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Im not going to far out on a limb by saying this, but more than likely it is not updatedb that is causing your problems. Probably something else that you dont want, either a back-up application that you have not configured to your 'liking' or some security issue with your profile/systems group structure. Another case in which it would seem that the systems ...


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Here's a good read on how to speed up obnam (may run up to 10 times faster): http://listmaster.pepperfish.net/pipermail/obnam-support-obnam.org/2014-June/003086.html Summary: add "--lru-size=1024 --upload-queue-size=512" to your commandline or config file. Note that it increases obnam's memory usage a bit.


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iozone -Rab output.wks will do both. The command will output the flat ascii formatted results for possible import by Excel ( space and tab delimited ) as well as generating the output.wks file, which is already in BIFF (Binary Interchange File Format). The output.wks file can be opened directly with Excel, and permits one to skip importing the flat ascii ...


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I'm very doubtful that you can get meaningful benchmarks from dd. dd just shows you how large sequential reads or large sequential asynchronous writes perform between various devices. As long as your workload consists mainly of copying large files between these filesystems you're alright. I doubt that's your workload, though. Your best bet is to profile ...


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You need to use the write sync flags to test performance, to ensure you are actually writing on disk and not on cache. Use conv=fdatasync to force a sync of buffers after writing has ended. See here for details. time dd .... conv=fdatasync for read test, discard caches before testing: flush echo 3 | sudo tee /proc/sys/vm/drop_caches time dd ....


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What was the command you used? dd does very different things related to percormance depending on the options. But from what you write, I think you were reading small blocks, which will get read from the disk as you ask for them, roughly. And you where writing small blocks, which will be written to the disk when the kernel feels it has time to do it - ...


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As you get the slow down after login, technically, you need to check what can happen between login and the first shell prompt. A custom setup of the shell could do a lot of creative things that can fail in miserable ways under some special conditions - like at login before actually entering interactive mode, or while DISPLAY is not yet defined. In this ...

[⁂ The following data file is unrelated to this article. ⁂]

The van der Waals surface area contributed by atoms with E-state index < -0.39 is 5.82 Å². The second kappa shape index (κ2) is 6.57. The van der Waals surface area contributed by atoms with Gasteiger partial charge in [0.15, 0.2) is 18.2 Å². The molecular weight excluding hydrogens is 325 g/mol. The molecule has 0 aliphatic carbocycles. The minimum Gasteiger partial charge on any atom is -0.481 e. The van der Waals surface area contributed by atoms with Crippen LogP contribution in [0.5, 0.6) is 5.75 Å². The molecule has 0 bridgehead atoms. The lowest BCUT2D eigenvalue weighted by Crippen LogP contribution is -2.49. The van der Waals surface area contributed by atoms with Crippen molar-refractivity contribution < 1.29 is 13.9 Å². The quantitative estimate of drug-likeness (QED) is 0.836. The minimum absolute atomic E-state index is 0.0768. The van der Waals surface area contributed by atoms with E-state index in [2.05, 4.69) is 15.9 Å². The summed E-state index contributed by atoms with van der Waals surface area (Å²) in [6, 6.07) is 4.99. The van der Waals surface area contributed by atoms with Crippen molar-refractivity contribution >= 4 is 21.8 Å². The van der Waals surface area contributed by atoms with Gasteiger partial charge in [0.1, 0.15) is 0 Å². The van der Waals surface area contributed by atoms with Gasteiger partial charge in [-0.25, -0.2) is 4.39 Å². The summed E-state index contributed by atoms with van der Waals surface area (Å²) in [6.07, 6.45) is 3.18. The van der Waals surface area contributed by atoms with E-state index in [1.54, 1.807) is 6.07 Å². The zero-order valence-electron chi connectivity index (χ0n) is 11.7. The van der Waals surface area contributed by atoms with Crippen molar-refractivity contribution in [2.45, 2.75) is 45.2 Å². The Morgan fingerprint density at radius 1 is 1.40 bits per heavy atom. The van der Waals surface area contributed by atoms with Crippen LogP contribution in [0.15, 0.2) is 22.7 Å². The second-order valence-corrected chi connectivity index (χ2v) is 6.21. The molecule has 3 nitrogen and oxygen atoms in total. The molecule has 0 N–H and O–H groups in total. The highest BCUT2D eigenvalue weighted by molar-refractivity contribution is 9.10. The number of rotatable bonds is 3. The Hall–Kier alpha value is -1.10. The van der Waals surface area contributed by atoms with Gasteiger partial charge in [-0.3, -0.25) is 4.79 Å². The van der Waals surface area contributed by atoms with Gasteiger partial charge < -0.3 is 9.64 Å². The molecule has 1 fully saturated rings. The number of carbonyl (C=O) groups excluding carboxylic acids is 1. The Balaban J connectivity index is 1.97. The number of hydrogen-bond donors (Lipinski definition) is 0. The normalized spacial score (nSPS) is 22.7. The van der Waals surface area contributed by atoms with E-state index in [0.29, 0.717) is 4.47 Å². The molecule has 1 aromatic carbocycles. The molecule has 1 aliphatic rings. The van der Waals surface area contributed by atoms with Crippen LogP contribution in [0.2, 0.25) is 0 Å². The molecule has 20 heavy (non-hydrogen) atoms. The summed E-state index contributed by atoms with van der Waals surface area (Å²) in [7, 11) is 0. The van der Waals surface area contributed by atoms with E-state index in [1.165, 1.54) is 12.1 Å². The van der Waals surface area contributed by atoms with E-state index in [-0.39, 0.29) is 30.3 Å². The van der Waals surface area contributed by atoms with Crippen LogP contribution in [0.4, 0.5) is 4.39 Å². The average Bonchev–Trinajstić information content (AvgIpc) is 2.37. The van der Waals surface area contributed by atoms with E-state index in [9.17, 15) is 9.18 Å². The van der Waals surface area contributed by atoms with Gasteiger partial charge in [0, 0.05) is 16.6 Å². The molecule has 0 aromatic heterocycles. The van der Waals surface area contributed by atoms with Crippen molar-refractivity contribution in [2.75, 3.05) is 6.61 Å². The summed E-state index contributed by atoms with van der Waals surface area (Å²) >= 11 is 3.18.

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This is an 'alternative' answer to your question. I thought about comment for a while but in the end decided it might be an answer for some. Also it seems too long for a readable comment. If your objective is searching a bunch of files for a string in a faster way and are then finding grep too slow, you might be able to try git grep. Requires git to be ...


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Two other things to keep in mind when grep-ing in large (or many) files: If you are searching for a fixed string instead of a pattern, add the -F option to grep, it will speed up your search tremendously (see Source) If you know that you are actually looking for a word, i.e. your search pattern is at bounded by non-word characters or beginning/end of the ...


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To search a disk without opening every file: dd if=/dev/${disk_device} | grep -b 'some regex' Actually, I like this a lot better: sudo cat /dev/${some_disk} | tr -c '[:print:][:space:]' '\n\n' | grep -b 'some regex' The -b option will provide you the byte offsets for all matches. You can afterward check with the filesystem what files exist at those ...


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First I guess this will open every file and close it before opening the second file to search for the word? is this efficient, if not is there a way more efficient? Yes, grep will open and search every file in turn. On most setups, that's the most efficient way. Unless the regexp is extremely complex, this task is firmly I/O-bound, i.e. the performance ...


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From man grep: -H, --with-filename Print the file name for each match. This is the default when there is more than one file to search. It will print the filename first, followed by the match; which isn't what you've shown in your example results. But it is quick and easy if that doesn't cause a problem. As it's default for ...


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Use perl: perl -nle 'print "$1 $ARGV" if /(pattern)/' a.* And for your question, yes, grep open each file to search then close it, open next file and so on. $ strace -e trace=file,close grep Power 1.txt 2.txt .... openat(AT_FDCWD, "1.txt", O_RDONLY) = 3 1.txt:Power and signal 1.txt:VDD Digital Power This pin provides power supply connection for the ...


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As a general way to investigate a slow authentication, check /etc/pam.conf and /etc/pam.d/su (and /etc/pam.d/sshd etc.) to see what kind of authentication the login services perform. Check the system logs to see if anything is logged (look for log entries dating from the time of the authentication). In your case, it's the kernel logs that reveal the ...